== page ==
Why being an investment banker has been the secret to a racehorse trainer’s success

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  • Life as an investment banker in London could not be further from the rolling hills of the Herefordshire countryside. One person who knows that all too well is City slicker-turned-racehorse trainer Ed de Giles.

    Having spent 15 years in the Big Smoke, Ed decided to swap a suit for a pair of wellies eight years ago — returning to the life he’d previously known when serving his racing apprenticeship in Lambourn, aka the Valley of the Racehorse.

    Over the years he has been growing his yard and now boasts a string of 30 horses, as well as top-class facilities which include an equine swimming pool, two gallops and a treadmill.

    “I spent two years as assistant trainer to Nick Gaselee in Lambourn over the Party Politics era when he won the Grand National in 1992,” says Ed. “Then I went to the City to go and earn my fortune — which I didn’t do! The money I did earn, I have come to spend here very rapidly and we are enjoying it while we do it.”

    As a former racehorse owner himself, Ed knows the realities of being an owner in the racing game.

    “Whilst training is a lovely way of life, it is a business and you have to try and make it work. I was an owner in the City for a long time and I know what it is like to have the bills landing on your table every month, while the horse is not doing anything,” he says.

    “You keep paying and nothing is coming back, so I try and have a plan for all these horses and try and have an exit strategy if the owner wants it. There will be some owners who might want to get a return out of the horse, so we try and sell in the blue with the horses and leave a little bit for the next man. If we do well, owners will reinvest and we have done very well in the past with horses we have sold.”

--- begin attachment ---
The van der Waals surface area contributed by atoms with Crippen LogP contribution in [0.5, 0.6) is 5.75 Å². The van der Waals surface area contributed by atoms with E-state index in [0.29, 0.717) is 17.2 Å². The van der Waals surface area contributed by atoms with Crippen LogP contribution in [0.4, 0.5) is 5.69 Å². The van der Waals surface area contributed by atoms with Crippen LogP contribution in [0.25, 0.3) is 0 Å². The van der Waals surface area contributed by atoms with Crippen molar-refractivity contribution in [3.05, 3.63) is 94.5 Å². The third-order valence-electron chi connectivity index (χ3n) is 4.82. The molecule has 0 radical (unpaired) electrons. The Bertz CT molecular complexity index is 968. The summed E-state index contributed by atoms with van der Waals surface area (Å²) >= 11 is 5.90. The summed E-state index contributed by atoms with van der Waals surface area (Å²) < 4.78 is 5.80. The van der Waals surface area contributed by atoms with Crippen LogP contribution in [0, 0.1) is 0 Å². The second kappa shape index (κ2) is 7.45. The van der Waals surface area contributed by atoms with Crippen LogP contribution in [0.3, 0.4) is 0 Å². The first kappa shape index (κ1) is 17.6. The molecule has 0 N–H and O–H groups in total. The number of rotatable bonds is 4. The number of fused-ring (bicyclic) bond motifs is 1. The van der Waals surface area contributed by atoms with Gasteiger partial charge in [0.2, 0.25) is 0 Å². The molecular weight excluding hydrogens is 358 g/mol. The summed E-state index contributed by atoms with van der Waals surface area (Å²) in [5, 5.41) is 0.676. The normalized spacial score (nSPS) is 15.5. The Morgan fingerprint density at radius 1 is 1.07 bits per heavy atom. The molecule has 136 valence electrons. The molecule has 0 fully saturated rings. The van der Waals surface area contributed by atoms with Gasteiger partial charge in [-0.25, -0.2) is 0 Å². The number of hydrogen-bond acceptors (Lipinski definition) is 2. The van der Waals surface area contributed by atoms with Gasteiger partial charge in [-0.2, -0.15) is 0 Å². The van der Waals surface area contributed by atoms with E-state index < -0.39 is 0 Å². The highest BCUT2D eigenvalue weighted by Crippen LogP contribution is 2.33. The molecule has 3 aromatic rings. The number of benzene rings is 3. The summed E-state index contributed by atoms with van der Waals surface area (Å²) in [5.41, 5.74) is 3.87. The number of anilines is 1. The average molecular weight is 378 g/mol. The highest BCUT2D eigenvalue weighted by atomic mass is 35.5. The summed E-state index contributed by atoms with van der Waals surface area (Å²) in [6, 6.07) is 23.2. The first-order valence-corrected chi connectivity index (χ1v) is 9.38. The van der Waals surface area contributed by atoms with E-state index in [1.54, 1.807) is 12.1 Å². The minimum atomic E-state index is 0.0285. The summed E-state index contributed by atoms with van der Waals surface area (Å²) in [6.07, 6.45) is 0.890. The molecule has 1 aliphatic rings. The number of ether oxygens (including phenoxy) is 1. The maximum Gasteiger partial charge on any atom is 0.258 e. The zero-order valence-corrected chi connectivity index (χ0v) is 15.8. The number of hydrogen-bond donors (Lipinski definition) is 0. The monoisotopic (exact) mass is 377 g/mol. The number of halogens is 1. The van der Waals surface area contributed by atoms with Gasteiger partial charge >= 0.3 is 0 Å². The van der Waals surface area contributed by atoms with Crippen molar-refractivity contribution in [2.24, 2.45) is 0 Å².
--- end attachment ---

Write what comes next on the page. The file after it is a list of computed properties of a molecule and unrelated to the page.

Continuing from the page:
For Ed, it is a proven tactic that has worked in the past for both him and his owners; in 2014 Kashmiri Sunset was sold for 150,000 guineas — having been purchased for just 13,000 guineas two years earlier. While, Break Rank sold for 115,000guineas just over a year after being bought for 34,000 guineas. 

    His 75-acre base near Ledbury is the perfect environment for racehorses.

    “We have a lot of turnout paddocks — where the horses can be turned out after exercising, so they can let their heads down and relax,” says Ed.

    “I think mentally for these horses, it is very important to let them out rather than them being cooped up all the time, so we try to get most of the horses out every day.”

    The 50-metre equine swimming pool is also a brilliant addition to the facilities.

    “It’s great, particularly for Flat horses who are often getting various niggles and problems — especially with running on fast ground, which puts quite a hammering on their knees and fetlock joints,” explains Ed. “They can continue training in their pool, as you can swim a lame horse and he might become sound in two weeks or so.

    “We have got everything we want here to be able to do the job and it seems to be working,” he concludes.

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